Pollution and social identity: UTM professors to give talk about ‘outstanding’ research

Three headshots, first of Julia MacArthur, middle is Matthew Adams and the one to the right is Sarah Hillewaert
Wednesday, November 27, 2019 - 8:56am
Patricia Lonergan

A kiss on the hand imbued with significant social meaning, ethnic identities constructed by lines drawn on a map and cyclists’ exposure to pollution. These are the issues three award-winning UTM professors will touch on during the upcoming Annual Research Prize Symposium.

Winners of this year’s UTM Annual Research Prizes, which are awarded to early career faculty members who have made outstanding contributions to research, will each talk about their research.

The themes at this year’s talk, which takes place Thursday, Nov. 28, focus on urban pollution, Muslim identity and the role of cartography in modern Africa.

Examining the air we breathe

Matthew Adams, assistant professor and GIS program advisor with the Department of Geography, is looking at urban air pollution. Using passive air pollution monitors and a mobile laboratory that provides real-time data, Adams and his team are mapping pollution to build an understanding of how urban features impact the air we breathe.

Focusing on transportation-related pollution, he has found that people who live a couple of hundred metres from a highway are exposed to a lot of transportation-related pollution. Move just a kilometre out from the highway, though, and the pollution is far less noticeable, he says.

His research has also revealed that super commuters – those who drive 1.5 to two hours a day – are “surrounded by this very dense pollution source.

“These are environments in which people spend their time and we want to know how those different environments can affect someone’s individual exposure,” Adams says. “We’re starting to realize within the city not everyone is being exposed the same way and there are behaviours and activities that can control a lot of the exposure.”

It may seem that adjustments can greatly reduce exposure to pollutants, but it is more nuanced than that, and people may find they are trading one type of exposure for another. Cyclists, for example, can reduce exposure to pollutants directly emitted from vehicle exhaust by choosing bike paths instead, Adams explains, but as one moves away from roads, the amount of ozone exposure starts to increase.

“It’s kind of a balance of what you’re being exposed to,” Adams says. “Your individual behaviour really controls your air pollution exposure.”

Being a good Muslim during globalization

Associate professor Sarah Hillewaert from the Department of Anthropology is challenging stereotypes about Africa, showing that youth along the East African coast are active participants in the global process.

Her research focuses on how young people in Lamu are negotiating social relations during a time of substantial change and globalization, using what she calls “strategic social tools.”

Economic marginalization has led to a “sense of crisis in the community,” Hillewaert says, explaining young people want jobs and economic development, yet there is also political significance to holding onto their identity.

This is leading to a shift in understanding what it means to be a good Muslim, Hillewaert says, with both young men and women crossing the boundaries of respectability. For example, women now leave the house to attend college and work, where they once would have remained segregated as a show of wealth and status.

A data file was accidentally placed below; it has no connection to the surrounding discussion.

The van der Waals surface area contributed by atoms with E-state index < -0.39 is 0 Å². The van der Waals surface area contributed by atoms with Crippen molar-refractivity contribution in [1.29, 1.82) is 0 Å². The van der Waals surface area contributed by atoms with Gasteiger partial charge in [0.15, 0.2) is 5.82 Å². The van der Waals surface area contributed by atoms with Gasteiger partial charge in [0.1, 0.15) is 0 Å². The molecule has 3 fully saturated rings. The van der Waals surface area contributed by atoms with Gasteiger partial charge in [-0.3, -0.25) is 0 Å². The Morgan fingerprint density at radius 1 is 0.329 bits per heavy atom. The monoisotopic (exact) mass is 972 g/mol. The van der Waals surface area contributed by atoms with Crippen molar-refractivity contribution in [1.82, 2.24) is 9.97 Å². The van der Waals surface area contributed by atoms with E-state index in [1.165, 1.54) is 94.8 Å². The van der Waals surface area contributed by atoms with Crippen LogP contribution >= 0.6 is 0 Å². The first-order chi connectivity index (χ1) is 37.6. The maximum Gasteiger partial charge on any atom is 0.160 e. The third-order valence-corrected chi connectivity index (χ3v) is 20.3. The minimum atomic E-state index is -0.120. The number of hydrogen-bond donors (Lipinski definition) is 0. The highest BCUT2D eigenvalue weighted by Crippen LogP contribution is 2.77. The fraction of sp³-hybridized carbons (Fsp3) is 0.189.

Yet in their everyday interactions, Hillewaert notes both young men and women are finding ways to demonstrate they can be educated, employed and successful while still being a respectable Lamu person. It can be in how they dress, where they walk, or even how they approach a seemingly simple greeting like a hand kiss.

Creating identities with mapping

All identities are invented, and mapping is central to the invention of a group, says Julie MacArthur, an assistant professor with UTM’s Department of Historical Studies.

And nowhere in the world is there a neutral boundary, she adds.

This is evident in Africa, where colonialism was a mapping project and cartography was a tool that shifted the way people expressed and argued identity, MacArthur says.

For example, the Luyia, Western Kenya’s second-largest ethnic group, didn’t exist before the 1930s, MacArthur explains. Their identity was created after gold was discovered in the region. Mapping the land and creating territorial space to combat encroachment was so important, the various groups made an argument as to why they were one group and constructed an ethnic identity.

“They were responding to the colonial state vision of African communities,” MacArthur says, adding they realized they would be best served identifying as a single community.

Yet the Luyia don’t function as an ethnic group insofar as they do not have a single language, they don’t have the same cultural practices and they don’t share a common myth of ancestry, MacArthur explains. Their identity, like all identities, is invented and imagined, she says. And mapping was key to that creation.

With secessionist movements and the reconfiguring and reemergence of communities in Africa, MacArthur’s research is now focused on alternative mappings of decolonization and how Kenya and other regions are trying to naturalize boundaries.


Professors Adams, Hillewaert and MacArthur will each speak at The Annual Research Prize Symposium on Thursday, Nov. 28 from 1-3 p.m. at Maanjiwe nendamowinan, MN 3230. The symposium is open to faculty, staff, students and postdocs. Refreshments will be served. RSVP to rong.wu@utoronto.ca